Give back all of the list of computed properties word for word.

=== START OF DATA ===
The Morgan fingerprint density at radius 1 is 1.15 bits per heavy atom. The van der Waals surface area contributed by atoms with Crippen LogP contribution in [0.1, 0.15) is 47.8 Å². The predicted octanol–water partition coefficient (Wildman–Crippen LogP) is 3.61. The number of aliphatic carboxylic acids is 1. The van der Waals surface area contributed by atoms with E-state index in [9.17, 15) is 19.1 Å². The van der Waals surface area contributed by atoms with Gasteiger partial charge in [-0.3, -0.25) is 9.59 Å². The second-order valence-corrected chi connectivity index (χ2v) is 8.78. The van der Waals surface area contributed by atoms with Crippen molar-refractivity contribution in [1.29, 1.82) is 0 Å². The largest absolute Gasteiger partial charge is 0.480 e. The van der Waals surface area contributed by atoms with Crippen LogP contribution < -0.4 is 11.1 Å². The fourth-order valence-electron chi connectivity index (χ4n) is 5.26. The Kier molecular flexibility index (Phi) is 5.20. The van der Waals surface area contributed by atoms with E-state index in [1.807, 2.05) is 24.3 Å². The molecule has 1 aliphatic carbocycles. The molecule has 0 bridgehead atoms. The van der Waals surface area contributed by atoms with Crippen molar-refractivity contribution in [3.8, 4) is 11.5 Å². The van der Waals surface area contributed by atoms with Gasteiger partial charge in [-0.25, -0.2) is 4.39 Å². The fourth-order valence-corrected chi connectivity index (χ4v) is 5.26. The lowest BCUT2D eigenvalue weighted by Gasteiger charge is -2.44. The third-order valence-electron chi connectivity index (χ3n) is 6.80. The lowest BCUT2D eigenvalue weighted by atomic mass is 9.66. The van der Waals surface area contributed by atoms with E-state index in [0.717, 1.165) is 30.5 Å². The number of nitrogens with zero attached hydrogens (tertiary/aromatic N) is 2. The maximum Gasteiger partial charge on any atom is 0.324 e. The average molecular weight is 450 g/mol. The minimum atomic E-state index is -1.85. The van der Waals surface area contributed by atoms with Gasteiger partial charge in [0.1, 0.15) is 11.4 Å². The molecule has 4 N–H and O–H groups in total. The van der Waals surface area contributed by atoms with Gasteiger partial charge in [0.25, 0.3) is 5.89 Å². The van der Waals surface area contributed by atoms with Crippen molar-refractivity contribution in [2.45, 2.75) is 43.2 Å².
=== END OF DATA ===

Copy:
The Morgan fingerprint density at radius 1 is 1.15 bits per heavy atom. The van der Waals surface area contributed by atoms with Crippen LogP contribution in [0.1, 0.15) is 47.8 Å². The predicted octanol–water partition coefficient (Wildman–Crippen LogP) is 3.61. The number of aliphatic carboxylic acids is 1. The van der Waals surface area contributed by atoms with E-state index in [9.17, 15) is 19.1 Å². The van der Waals surface area contributed by atoms with Gasteiger partial charge in [-0.3, -0.25) is 9.59 Å². The second-order valence-corrected chi connectivity index (χ2v) is 8.78. The van der Waals surface area contributed by atoms with Crippen molar-refractivity contribution in [1.29, 1.82) is 0 Å². The largest absolute Gasteiger partial charge is 0.480 e. The van der Waals surface area contributed by atoms with Crippen LogP contribution < -0.4 is 11.1 Å². The fourth-order valence-electron chi connectivity index (χ4n) is 5.26. The Kier molecular flexibility index (Phi) is 5.20. The van der Waals surface area contributed by atoms with E-state index in [1.807, 2.05) is 24.3 Å². The molecule has 1 aliphatic carbocycles. The molecule has 0 bridgehead atoms. The van der Waals surface area contributed by atoms with Crippen molar-refractivity contribution in [3.8, 4) is 11.5 Å². The van der Waals surface area contributed by atoms with Gasteiger partial charge in [-0.25, -0.2) is 4.39 Å². The fourth-order valence-corrected chi connectivity index (χ4v) is 5.26. The lowest BCUT2D eigenvalue weighted by Gasteiger charge is -2.44. The third-order valence-electron chi connectivity index (χ3n) is 6.80. The lowest BCUT2D eigenvalue weighted by atomic mass is 9.66. The van der Waals surface area contributed by atoms with E-state index in [0.717, 1.165) is 30.5 Å². The number of nitrogens with zero attached hydrogens (tertiary/aromatic N) is 2. The maximum Gasteiger partial charge on any atom is 0.324 e. The average molecular weight is 450 g/mol. The minimum atomic E-state index is -1.85. The van der Waals surface area contributed by atoms with Gasteiger partial charge in [0.1, 0.15) is 11.4 Å². The molecule has 4 N–H and O–H groups in total. The van der Waals surface area contributed by atoms with Gasteiger partial charge in [0.25, 0.3) is 5.89 Å². The van der Waals surface area contributed by atoms with Crippen molar-refractivity contribution in [2.45, 2.75) is 43.2 Å².